Make Polymer Clay Pendants and Flat Beads Smooth and Bubble Free

Trapped Air Bubbles in Polymer Clay

Trapped Air in Your Polymer Clay Beads or Pendants Can Quickly Ruin a Piece of Jewelry:

There are a few tricks that you can do to prevent air from getting into your clay. Here are a few of them along with some tips for minimizing the problem if some bubbles do happen to show up:

  • The very first step of any polymer clay project is to condition your clay. Take care not to trap air in your clay at this early stage in the process. Make sure that the fold side always goes into the pasta machine first, so that the air can escape as the layers are squeezed together. Tearing the sheets instead of folding can also help. To learn more about using your pasta machine properly, read this article: Conditioning Polyclay without Trapping Air Bubbles
  • Pop bubbles in raw clay with a pin or a knife, when ever you see them.
  • You can stretch clay to release air pockets that may be trapped inside.
  • Clay that is too soft will trap air bubbles way easier than firm clay. Firm up soft clay by leaching it on a piece of paper.
  • Bake flat beads and pendants in a ‘ceramic tile sandwich’. For some tips and instructions on how to do this, read this article: Baking Polymer Clay Pendants
  • Bake flat pendants and polymer clay sheets face down. Hot air rises, so it stands to reason that air trapped in clay will rise as it bakes. Placing your pieces face down will at least send any unwanted bubbles to the back of your piece.
  • If you do see bubbles in your flat pieces after baking or after using a heat gun, place them inside of a ’tile sandwich’ while the clay is still warm. When the piece cools many of the bubbles will have disappeared.

So if you want to make polymer clay pendants and flat beads smooth and bubble free, try out the trick outlined above. You’ll be happy you did.

Cindy Lietz SignaturePolymer Clay Tutor


  1. Cindy Lietz, 22 September, 2008

    If you have any tips and tricks of your own on for avoiding bubbles and trapped air in your polymer clay beads and projects, make sure to share them here in the comments section.

  2. MJ, 23 September, 2008

    Cindy,

    The tip about baking face down makes all kinds of sense but I never thought about it. As Yakov says “you will now”.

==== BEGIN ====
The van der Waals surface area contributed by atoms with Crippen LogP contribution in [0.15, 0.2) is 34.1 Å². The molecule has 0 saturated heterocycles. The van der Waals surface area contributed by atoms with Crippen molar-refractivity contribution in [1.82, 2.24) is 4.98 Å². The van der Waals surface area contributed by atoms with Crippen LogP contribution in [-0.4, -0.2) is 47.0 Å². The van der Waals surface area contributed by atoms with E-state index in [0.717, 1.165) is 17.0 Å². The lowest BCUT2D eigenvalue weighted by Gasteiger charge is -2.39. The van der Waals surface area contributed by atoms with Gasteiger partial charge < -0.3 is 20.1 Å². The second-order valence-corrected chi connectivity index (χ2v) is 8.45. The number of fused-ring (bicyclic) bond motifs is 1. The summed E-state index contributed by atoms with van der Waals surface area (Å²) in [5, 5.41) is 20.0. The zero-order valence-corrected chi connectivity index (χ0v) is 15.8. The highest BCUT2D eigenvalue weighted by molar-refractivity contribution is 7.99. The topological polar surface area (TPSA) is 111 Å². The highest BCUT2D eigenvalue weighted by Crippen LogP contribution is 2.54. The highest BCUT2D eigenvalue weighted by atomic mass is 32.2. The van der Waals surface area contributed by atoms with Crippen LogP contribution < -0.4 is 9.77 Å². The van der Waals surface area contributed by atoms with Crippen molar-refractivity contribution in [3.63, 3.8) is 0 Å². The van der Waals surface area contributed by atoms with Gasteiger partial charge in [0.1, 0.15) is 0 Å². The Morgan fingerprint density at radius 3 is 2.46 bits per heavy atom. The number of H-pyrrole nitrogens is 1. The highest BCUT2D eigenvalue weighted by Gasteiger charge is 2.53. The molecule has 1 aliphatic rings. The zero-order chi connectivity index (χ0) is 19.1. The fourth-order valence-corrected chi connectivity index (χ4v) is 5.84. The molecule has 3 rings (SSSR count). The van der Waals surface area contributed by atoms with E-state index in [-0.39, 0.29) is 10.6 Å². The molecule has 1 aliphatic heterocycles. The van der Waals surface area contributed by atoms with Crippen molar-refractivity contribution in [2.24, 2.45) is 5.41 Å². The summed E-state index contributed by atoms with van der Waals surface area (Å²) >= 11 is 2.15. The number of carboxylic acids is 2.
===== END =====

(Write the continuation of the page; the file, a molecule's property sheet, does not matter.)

3. Cindy Lietz, 25 September, 2008

    Yeah don’t I know it! Only starting doing this a little while ago myself! Thanks for dropping by MJ, it’s nice to hear from you again!

  4. Daniela, 15 March, 2010

    Thanks a lot in your tutorial. They are very helpful to me because I am now beginning to creating jewelry from fimo. Big greetings from Macedonia

  5. Cindy Lietz, 15 March, 2010

    You are very welcome Daniela. Thanks for sharing from Macedonia. For my benefit (and hopefully others too), I looked up some info about your country over at the Wikipedia site….

    Macedonia is a landlocked country located on the central Balkan peninsula in Southeastern Europe. It is one of the successor states of the former Yugoslavia, from which it declared independence in 1991. It became a member of the United Nations in 1993, but as a result of a dispute with Greece over its name, it was admitted under the provisional reference of the former Yugoslav Republic of Macedonia.

    Macedonia is bordered by Kosovo to the northwest, Serbia to the north, Bulgaria to the east, Greece to the south and Albania to the west. The country’s capital is Skopje, with 506,926 inhabitants according to a 2004 census. Other cities include Bitola, Kumanovo, Prilep, Tetovo, Ohrid, Veles, ┼átip, Ko?ani, Gostivar and Strumica. It has more than 50 lakes and sixteen mountains higher than 2,000 m (6,562 ft).

  6. Phaedrakat, 15 March, 2010

    Welcome, Daniela!

  7. Cary H, 08 December, 2010